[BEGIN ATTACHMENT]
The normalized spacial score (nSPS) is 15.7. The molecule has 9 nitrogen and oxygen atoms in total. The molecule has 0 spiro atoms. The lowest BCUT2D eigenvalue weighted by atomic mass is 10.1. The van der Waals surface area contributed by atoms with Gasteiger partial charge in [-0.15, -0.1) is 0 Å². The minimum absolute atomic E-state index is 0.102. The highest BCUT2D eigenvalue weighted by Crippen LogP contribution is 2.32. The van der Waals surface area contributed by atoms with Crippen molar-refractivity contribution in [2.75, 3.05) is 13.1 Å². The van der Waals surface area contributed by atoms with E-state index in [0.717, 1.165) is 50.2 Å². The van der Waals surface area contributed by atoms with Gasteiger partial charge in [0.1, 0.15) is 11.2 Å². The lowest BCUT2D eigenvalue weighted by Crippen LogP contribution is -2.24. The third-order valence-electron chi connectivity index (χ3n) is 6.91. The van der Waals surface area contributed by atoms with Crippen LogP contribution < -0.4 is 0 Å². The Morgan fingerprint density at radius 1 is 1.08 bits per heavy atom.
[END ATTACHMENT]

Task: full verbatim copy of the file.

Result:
The normalized spacial score (nSPS) is 15.7. The molecule has 9 nitrogen and oxygen atoms in total. The molecule has 0 spiro atoms. The lowest BCUT2D eigenvalue weighted by atomic mass is 10.1. The van der Waals surface area contributed by atoms with Gasteiger partial charge in [-0.15, -0.1) is 0 Å². The minimum absolute atomic E-state index is 0.102. The highest BCUT2D eigenvalue weighted by Crippen LogP contribution is 2.32. The van der Waals surface area contributed by atoms with Crippen molar-refractivity contribution in [2.75, 3.05) is 13.1 Å². The van der Waals surface area contributed by atoms with E-state index in [0.717, 1.165) is 50.2 Å². The van der Waals surface area contributed by atoms with Gasteiger partial charge in [0.1, 0.15) is 11.2 Å². The lowest BCUT2D eigenvalue weighted by Crippen LogP contribution is -2.24. The third-order valence-electron chi connectivity index (χ3n) is 6.91. The van der Waals surface area contributed by atoms with Crippen LogP contribution < -0.4 is 0 Å². The Morgan fingerprint density at radius 1 is 1.08 bits per heavy atom.